The Second Conversation between Smangus and the Bureau of Forestry

Arranged by Wali and Lahuy
Translated by Shun-Ling Chen, SJD candidate, Harvard Law School

1. Field notes in Smangus

At 10:55 on Apr 30th morning, 2007. Eight people from the Zhu-Dong Station of Hsin-Chu Forestry District Office of the Bureau of Forestry, including Mr. Yu-Tsai Luo (羅玉財), came to Smangus and were spotted by villagers. Smangus villagers, Ikit, Masay, Amin, Sasan, Masa, Sangas and Wali had a conversation with them in front of the Smangus Visitor Center.

“We have to check the patrol box. It is something that we do every month. It does not mean anything more than that.” Luo claimed.

“People from the Bureau always seem to drive too fast, especially in the village,” Amin said.

“We’ve also read [the beech incident] from the news. Some officials of higher level will come over,” someone from the Bureau said.

“It is not necessary. We did not get any good response in headquarter of the Bureau. You will not sound any more convincing even if you come to Smangus and talk to us in person.” replied Amin.

“But we still need to communicate. Indigenous villages and the Bureau usually have different takes. We fear that what happened in this particular case will become a common one.

“We indigenous people need our innocence to be declared,” said Sasan.

“We’ll try to work toward this direction in the Court of Appeal,” said Luo.

“It is really unacceptable that our cleaning wind-fall trees are interpreted as larceny. If this dispute can be resolved, it will be good.” said Masay.

“We share the same goal.” someone from the Bureau claimed.

“This decision is totally disrespectful to indigenous peoples. We’ve had the idea of conservation for generations. We won’t cut the woods or hunt animals without limits. This is the environment where we live. We should manage our traditional territory following our ancestor’s way. Our ancestor has never chopped off all the trees, unlike what the Japanese or the KMT Government did when they first came,” said Masa.

Amin followed, “In the harsh times like this, please respect the village. In this atmosphere, please bear with the situation for some time. This incident is serious and has caused harm to the village. If you insist on going in, it might cause …(more tension) between the village and the Bureau. Please respect how the village thinks.

“We came with a mission. Letting two of us in would be enough. If we cannot sign the document [in the patrol box], we’ll have to write some reports to explain why we were not able to get things done. If so, this might have negative impacts on our future communication with the village,” insisted Luo.

Amin: Our chief and the head of this Lin (lowest administrative unit in the Local Government Law) are currently away and won’t be back until this evening. Villagers’ consensus is very clear. Please do respect the village and do not complicate the situation even more. The villagers feel more outraged. We (those who were at presence), however, are the ones that are more willing to communicate. Or perhaps we should communicate only until the village is willing to do so.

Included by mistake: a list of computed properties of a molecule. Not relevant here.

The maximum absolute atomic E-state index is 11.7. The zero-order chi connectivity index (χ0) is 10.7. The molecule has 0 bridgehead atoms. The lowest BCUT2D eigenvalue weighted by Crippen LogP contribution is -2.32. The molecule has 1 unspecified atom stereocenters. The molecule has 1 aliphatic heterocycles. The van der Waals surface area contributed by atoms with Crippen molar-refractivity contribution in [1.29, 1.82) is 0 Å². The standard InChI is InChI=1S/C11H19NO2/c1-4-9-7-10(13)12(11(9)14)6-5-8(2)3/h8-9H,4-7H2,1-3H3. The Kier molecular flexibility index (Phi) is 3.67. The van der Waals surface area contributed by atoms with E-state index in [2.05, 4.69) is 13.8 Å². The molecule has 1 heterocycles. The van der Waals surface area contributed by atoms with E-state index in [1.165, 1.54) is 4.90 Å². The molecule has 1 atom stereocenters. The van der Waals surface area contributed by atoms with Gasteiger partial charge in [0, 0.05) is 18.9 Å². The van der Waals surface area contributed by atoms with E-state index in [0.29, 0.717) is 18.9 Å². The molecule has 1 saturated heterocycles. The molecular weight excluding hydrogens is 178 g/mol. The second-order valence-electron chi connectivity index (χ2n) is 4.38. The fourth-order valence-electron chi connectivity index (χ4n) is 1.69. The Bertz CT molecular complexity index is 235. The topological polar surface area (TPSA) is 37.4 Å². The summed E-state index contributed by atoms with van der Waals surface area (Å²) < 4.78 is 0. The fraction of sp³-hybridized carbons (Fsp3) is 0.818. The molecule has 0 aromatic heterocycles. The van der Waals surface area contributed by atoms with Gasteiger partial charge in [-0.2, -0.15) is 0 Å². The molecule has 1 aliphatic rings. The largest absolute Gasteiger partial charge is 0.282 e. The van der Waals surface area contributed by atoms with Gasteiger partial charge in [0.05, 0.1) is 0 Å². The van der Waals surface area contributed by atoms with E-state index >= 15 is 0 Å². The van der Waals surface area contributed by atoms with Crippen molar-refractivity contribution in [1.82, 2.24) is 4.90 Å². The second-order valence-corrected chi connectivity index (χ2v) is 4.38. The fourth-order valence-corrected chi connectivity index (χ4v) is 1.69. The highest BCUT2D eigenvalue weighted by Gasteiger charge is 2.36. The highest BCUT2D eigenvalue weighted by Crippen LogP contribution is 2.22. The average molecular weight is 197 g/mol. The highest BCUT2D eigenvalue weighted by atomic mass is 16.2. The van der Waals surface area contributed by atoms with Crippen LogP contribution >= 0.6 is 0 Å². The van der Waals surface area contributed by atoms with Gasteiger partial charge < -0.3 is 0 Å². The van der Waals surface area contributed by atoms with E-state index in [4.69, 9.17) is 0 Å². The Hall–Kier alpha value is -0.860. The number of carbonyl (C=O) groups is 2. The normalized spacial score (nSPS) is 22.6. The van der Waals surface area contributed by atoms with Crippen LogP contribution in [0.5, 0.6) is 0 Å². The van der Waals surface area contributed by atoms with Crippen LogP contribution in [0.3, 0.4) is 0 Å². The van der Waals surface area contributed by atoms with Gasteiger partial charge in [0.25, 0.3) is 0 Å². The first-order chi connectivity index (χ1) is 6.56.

Masay:“If the new director comes, we’ll let him know this is how we deal with this”

Amin: “Those who sent to our village from the Bureau, they really drive too fast when they come. In our village pact we state the speed limit clearly. Your people seem to have ignored it. Please spread the words when you’re back, that not to speed when they drive in Smangus.

“We’ll definitely do so”, Luo said.

Amin: “The case is currently on trial. It is a harsh time. We’re judged guilty. We have to insist our take, and will not accept such judiciary result.

Luo: “They are two separate issues.”

Amin: “It is the Bureau who sued us. I don’t think it would be a separate issue in any case. We have already hurt by all this.”

“I meant that issue (the beech event) and entering Smangus to sign the document in the patrol box are different things. Last time I entered with the permission of the head of the Lin. We need to continue the communication with each other in the future, and live in peace with each other.” Luo said.

Ikit: “We still insist that you should not enter, now with a serious event like this. And look how heavy the punishment has been decided without reason. You’ve taken the beech away to sell somewhere else. We only took the remains, and now we’re criminals? Is this reasonable? So many damages have been made to this forest, and you guys are just wandering around here. If you’re really concerned about protecting the forest, why don’t you go in there and catch those bad guys?”

Wali: “I just want to know why you need to sign the document. If you just want to do it as a routine, it doesn’t seem to be important to me. If all you want is signatures, we can sign for you as well. But why do you want to go in there? You can say that’s your job, but we also have our jobs. If you insist that’s the reason why we have to let you in, we can also set a patrol box there and sign the document ourselves, or even set a patrol box in your Bureau and go in there and sign.”

Luo: “But the Bureau-administered land is in there!”

Ikit: “What do you mean by “Bureau- administered land’? That’s Smangus’s “traditional territory”. Are you still pretending that you don’t know about it? You come with so many people this time, and the issue is not even settled yet. Are you trying to incite some conflicts?”

“Don’t take it badly. … We’re heading back,” said Luo.

Sangus: “It is already a courtesy for us to let you Bureau people stay here. When we protest in the Bureau [Headquarter] in Taipei, we were sitting outside. It was your luck that I did not bring my son. If I did, I would have brought a knife with me. Now you’re here in my home, you can either apologize or say you want to go to the patrol box. But before the issue is settled, don’t you ever think about checking that patrol box again. Tell your supervisors to come and apologize now.”